Frank Coleman recorded CBC’s On Point with Peter Cowan on Thursday or Friday afternoon.
During the show, Coleman acknowledged that he had a personal financial interest in a decision by transport minister Nick McGrath to let Humber Valley Paving out of a contract without calling the performances bonds associated with the project. Coleman’s son – connected to the company at the time - negotiated with department officials on behalf of the company.
Auditor General Terry Paddon is currently investigating the contract decision based on a request from Premier Tom Marshall.
Whether McGrath should have called the bonds is another question. But Coleman told CBC that he had personally guaranteed the bonds. As a result, he would have been personally on the hook for the bond despite the fact he had sold his interest in Humber Valley Paving three days before his son contacted the department about the contract.
Whether McGrath would have called the bonds or should have is another matter.
Coleman recorded the show well before it aired. But what happened on Friday evening caught everyone by surprise.
Disorderly and Disorganized
At suppertime on Friday, VOCM reported that “as many as 12 people were shuffled out of the office” late in the afternoon. In their place, Frank Coleman’s main aide as chief of staff. Presumably others are either already set to start or or will move into the office shortly
Des Sullivan is a former political staffer to Premiers Frank Moores and Brian Peckford. He tweeted on Saturday night that
10 mostly senior staff escorted out of Premier's Office on Friday inc. Ross Reid Chief of Staff, Dep. Chief Staff, Asst. Chief Staff…Others inc. Assoc. Chief of Staff, Dir. of Policy, Assoc. Sect. to Cabinet for Communications, Press Sectretary [sic],.. Other gone from Premier's Office inc. Office Manager, Admin. Asst and receptionist. By any standard quite a purge! [Italics added]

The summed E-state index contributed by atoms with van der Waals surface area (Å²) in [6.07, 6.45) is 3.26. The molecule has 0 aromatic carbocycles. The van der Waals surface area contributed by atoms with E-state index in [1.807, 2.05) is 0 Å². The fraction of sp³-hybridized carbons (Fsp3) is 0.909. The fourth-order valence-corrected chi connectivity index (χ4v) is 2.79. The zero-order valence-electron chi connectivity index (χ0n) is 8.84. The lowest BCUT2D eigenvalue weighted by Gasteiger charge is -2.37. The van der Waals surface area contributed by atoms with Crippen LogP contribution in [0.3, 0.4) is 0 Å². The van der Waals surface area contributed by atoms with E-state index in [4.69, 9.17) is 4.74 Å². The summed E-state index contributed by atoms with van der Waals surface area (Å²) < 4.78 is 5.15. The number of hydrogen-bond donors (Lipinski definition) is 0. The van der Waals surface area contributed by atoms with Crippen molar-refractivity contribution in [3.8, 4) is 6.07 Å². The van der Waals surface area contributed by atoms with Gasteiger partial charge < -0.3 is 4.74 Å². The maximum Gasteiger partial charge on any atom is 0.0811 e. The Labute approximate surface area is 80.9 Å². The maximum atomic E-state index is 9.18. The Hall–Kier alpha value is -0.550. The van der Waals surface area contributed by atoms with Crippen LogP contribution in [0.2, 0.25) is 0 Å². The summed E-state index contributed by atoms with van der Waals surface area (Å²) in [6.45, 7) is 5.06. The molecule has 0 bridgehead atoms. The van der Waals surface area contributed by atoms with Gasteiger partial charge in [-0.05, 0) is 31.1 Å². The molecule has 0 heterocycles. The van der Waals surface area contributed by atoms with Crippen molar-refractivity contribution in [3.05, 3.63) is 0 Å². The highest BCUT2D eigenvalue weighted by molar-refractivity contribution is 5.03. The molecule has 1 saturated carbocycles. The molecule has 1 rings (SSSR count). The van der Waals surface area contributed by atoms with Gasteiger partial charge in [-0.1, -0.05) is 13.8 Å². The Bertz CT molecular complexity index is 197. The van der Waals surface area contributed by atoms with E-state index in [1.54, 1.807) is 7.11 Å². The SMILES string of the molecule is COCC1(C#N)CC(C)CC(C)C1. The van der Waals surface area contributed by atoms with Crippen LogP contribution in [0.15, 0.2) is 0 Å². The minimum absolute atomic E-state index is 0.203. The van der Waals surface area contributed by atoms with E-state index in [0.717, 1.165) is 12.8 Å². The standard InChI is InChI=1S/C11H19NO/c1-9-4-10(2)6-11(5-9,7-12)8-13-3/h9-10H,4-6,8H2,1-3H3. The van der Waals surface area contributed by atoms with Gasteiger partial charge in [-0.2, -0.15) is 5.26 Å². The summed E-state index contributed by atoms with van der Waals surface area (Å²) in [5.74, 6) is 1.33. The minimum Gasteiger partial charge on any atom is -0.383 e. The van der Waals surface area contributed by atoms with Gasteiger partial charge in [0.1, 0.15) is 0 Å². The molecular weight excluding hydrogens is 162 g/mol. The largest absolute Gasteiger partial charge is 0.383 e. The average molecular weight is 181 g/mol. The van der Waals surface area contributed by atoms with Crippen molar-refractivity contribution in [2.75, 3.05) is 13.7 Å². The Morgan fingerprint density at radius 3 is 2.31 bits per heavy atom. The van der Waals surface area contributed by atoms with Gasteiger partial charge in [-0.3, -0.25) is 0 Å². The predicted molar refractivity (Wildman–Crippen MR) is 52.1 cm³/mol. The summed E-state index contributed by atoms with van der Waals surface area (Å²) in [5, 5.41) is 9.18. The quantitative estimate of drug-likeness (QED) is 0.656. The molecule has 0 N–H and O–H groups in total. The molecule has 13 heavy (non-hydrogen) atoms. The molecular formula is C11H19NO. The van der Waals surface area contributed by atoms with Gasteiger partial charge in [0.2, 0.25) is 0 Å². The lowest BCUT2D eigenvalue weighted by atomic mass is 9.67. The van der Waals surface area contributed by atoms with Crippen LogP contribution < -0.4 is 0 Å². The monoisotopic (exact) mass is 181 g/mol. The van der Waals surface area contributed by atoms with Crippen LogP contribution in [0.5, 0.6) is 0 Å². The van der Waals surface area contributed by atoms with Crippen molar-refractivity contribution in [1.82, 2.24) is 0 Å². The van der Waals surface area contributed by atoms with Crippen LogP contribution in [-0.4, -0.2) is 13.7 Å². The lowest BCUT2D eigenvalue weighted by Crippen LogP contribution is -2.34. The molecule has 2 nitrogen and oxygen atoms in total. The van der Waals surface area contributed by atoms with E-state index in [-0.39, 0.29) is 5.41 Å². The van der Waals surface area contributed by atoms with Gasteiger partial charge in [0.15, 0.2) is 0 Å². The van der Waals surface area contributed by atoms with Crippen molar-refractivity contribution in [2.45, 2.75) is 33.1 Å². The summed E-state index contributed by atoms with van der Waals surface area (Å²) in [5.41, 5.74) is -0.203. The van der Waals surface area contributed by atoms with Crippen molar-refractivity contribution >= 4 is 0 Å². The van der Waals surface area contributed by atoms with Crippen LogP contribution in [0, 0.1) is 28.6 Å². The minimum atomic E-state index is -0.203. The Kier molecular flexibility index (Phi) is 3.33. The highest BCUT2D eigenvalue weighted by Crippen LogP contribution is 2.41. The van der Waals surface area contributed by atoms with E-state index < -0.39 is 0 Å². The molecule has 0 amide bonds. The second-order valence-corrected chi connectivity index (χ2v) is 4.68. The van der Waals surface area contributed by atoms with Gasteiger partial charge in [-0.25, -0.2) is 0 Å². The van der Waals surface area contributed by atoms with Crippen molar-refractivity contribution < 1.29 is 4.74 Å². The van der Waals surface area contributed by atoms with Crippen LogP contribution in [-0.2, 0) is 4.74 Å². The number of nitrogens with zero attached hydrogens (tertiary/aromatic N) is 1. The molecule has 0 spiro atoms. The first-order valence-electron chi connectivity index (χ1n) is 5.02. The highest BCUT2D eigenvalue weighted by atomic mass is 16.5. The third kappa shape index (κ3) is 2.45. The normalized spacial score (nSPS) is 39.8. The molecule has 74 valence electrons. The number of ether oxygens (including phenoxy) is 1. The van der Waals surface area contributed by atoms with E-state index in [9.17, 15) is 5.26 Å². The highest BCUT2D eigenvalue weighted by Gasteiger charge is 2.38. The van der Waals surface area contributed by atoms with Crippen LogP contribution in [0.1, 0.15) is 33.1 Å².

Sullivan used a phase that was flying around Confederation Building on Friday: “escorted out.”
That’s not something that happens in what the Premier’s Office started to call an “orderly and organized” transition a couple of hours after the media got wind of the story.
The official statement issued a few hours after events on Friday appeared to have been drafted so hastily that it’s almost as though the people who organized the Friday Night Massacre did it in a great rush they never gave a thought to how people outside government might react.
Typically, an organization will escort people from the office and change the locks in a case when people get fired – that is, when the departure is abrupt and unexpected – or when there is some potential security risk of having the former employees accessing the office improperly once they’ve gone. The word that comes to mind in both cases is “hostile”. The word that comes to mind certainly isn’t “friendly” as one might expect in a transition that is professionally handled.
As SRBP noted on Friday evening, it’s unprecedented to sack the current Premier’s entire political staff, except for a couple of people, in an “orderly and organized” transition upwards of six weeks prior to the new Premier coming into office. Normally, the transition would happen in the background. The new staff would only take up their jobs in the office on the day that the new Premier actually takes the oath of office. There’s no room for people in the office whose personal and political loyalty is to someone other than the current Premier.
And yet that’s exactly what happened on Friday. The most senior political staff in the Premier’s Office now owe their personal and political allegiance to a man who hasn’t even been endorsed by his own party as leader. They will have de facto control of the Conservative cabinet and caucus. And with the replacement of the assistant secretary to cabinet for communications, Frank Coleman’s staff also have de facto control government communications.
Coleman’s Coup d'état
The timing makes coincidence hard to swallow, but it might be a coincidence that Coleman made an important admission about a controversial government contract and then had his staff installed in the Premier’s Office. What no one can deny with any credibility is that even if he wanted to do something that Frank Coleman wouldn’t approve, Tom Marshall would have a hard time doing it now.
And on Monday, when the House of Assembly meets, Tom Marshall will be out of the province. Coleman’s staff will control how the remaining cabinet members deal with everything, including the Humber Valley paving controversy.
Frank Coleman is effectively in charge.
The Friday Night Massacre confirmed it.